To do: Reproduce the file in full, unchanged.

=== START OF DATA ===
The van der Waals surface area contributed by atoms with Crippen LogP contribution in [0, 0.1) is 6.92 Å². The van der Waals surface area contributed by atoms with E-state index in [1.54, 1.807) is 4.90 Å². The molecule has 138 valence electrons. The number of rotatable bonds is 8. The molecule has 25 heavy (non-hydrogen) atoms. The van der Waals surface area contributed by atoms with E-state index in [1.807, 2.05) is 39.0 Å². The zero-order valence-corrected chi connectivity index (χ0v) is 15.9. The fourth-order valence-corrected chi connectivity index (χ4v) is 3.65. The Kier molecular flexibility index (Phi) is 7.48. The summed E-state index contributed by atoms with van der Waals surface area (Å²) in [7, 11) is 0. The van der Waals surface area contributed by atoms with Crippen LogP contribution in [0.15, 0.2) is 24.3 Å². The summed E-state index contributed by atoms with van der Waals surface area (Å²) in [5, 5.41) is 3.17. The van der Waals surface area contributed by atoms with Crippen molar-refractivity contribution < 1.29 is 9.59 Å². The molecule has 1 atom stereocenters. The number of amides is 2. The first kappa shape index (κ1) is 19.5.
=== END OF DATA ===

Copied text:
The van der Waals surface area contributed by atoms with Crippen LogP contribution in [0, 0.1) is 6.92 Å². The van der Waals surface area contributed by atoms with E-state index in [1.54, 1.807) is 4.90 Å². The molecule has 138 valence electrons. The number of rotatable bonds is 8. The molecule has 25 heavy (non-hydrogen) atoms. The van der Waals surface area contributed by atoms with E-state index in [1.807, 2.05) is 39.0 Å². The zero-order valence-corrected chi connectivity index (χ0v) is 15.9. The fourth-order valence-corrected chi connectivity index (χ4v) is 3.65. The Kier molecular flexibility index (Phi) is 7.48. The summed E-state index contributed by atoms with van der Waals surface area (Å²) in [7, 11) is 0. The van der Waals surface area contributed by atoms with Crippen LogP contribution in [0.15, 0.2) is 24.3 Å². The summed E-state index contributed by atoms with van der Waals surface area (Å²) in [5, 5.41) is 3.17. The van der Waals surface area contributed by atoms with Crippen molar-refractivity contribution < 1.29 is 9.59 Å². The molecule has 1 atom stereocenters. The number of amides is 2. The first kappa shape index (κ1) is 19.5.